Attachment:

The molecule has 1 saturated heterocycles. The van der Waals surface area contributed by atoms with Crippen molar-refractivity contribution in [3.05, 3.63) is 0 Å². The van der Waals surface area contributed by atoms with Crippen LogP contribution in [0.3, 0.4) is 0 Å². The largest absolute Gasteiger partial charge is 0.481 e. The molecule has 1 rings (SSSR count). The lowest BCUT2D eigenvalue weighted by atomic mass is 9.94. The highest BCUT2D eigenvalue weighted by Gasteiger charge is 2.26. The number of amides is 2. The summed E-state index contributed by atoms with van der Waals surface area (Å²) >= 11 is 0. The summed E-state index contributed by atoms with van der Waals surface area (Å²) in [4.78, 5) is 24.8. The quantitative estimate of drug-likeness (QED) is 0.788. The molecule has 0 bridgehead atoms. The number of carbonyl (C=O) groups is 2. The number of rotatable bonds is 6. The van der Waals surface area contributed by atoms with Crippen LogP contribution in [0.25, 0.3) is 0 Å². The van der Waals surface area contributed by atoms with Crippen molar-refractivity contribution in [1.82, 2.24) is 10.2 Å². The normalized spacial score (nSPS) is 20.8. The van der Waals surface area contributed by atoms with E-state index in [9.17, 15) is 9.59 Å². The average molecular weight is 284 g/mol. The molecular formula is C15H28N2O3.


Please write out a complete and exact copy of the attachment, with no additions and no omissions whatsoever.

The molecule has 1 saturated heterocycles. The van der Waals surface area contributed by atoms with Crippen molar-refractivity contribution in [3.05, 3.63) is 0 Å². The van der Waals surface area contributed by atoms with Crippen LogP contribution in [0.3, 0.4) is 0 Å². The largest absolute Gasteiger partial charge is 0.481 e. The molecule has 1 rings (SSSR count). The lowest BCUT2D eigenvalue weighted by atomic mass is 9.94. The highest BCUT2D eigenvalue weighted by Gasteiger charge is 2.26. The number of amides is 2. The summed E-state index contributed by atoms with van der Waals surface area (Å²) >= 11 is 0. The summed E-state index contributed by atoms with van der Waals surface area (Å²) in [4.78, 5) is 24.8. The quantitative estimate of drug-likeness (QED) is 0.788. The molecule has 0 bridgehead atoms. The number of carbonyl (C=O) groups is 2. The number of rotatable bonds is 6. The van der Waals surface area contributed by atoms with Crippen LogP contribution in [0.25, 0.3) is 0 Å². The van der Waals surface area contributed by atoms with Crippen molar-refractivity contribution in [1.82, 2.24) is 10.2 Å². The normalized spacial score (nSPS) is 20.8. The van der Waals surface area contributed by atoms with E-state index in [9.17, 15) is 9.59 Å². The average molecular weight is 284 g/mol. The molecular formula is C15H28N2O3.